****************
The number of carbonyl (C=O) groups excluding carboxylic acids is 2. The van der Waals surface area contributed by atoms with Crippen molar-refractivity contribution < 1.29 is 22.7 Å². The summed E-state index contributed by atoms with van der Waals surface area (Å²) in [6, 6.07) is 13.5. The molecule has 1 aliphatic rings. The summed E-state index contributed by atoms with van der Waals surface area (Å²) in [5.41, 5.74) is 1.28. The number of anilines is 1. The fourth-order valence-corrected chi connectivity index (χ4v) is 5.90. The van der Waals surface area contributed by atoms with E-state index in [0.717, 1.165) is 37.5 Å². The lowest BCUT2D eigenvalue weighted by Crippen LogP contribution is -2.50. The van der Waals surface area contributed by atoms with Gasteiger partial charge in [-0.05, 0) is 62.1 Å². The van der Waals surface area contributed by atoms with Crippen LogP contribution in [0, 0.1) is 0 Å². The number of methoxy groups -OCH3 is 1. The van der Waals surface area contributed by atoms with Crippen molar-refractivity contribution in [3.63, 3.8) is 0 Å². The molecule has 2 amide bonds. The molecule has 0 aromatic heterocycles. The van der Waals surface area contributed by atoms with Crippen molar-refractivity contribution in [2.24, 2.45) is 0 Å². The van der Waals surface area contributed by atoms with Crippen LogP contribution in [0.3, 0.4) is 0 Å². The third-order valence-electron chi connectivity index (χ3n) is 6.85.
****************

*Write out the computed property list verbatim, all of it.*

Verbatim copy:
The number of carbonyl (C=O) groups excluding carboxylic acids is 2. The van der Waals surface area contributed by atoms with Crippen molar-refractivity contribution < 1.29 is 22.7 Å². The summed E-state index contributed by atoms with van der Waals surface area (Å²) in [6, 6.07) is 13.5. The molecule has 1 aliphatic rings. The summed E-state index contributed by atoms with van der Waals surface area (Å²) in [5.41, 5.74) is 1.28. The number of anilines is 1. The fourth-order valence-corrected chi connectivity index (χ4v) is 5.90. The van der Waals surface area contributed by atoms with E-state index in [0.717, 1.165) is 37.5 Å². The lowest BCUT2D eigenvalue weighted by Crippen LogP contribution is -2.50. The van der Waals surface area contributed by atoms with Gasteiger partial charge in [-0.05, 0) is 62.1 Å². The van der Waals surface area contributed by atoms with Crippen LogP contribution in [0, 0.1) is 0 Å². The number of methoxy groups -OCH3 is 1. The van der Waals surface area contributed by atoms with Crippen molar-refractivity contribution in [3.63, 3.8) is 0 Å². The molecule has 2 amide bonds. The molecule has 0 aromatic heterocycles. The van der Waals surface area contributed by atoms with Crippen molar-refractivity contribution in [2.24, 2.45) is 0 Å². The van der Waals surface area contributed by atoms with Crippen LogP contribution in [0.3, 0.4) is 0 Å². The third-order valence-electron chi connectivity index (χ3n) is 6.85.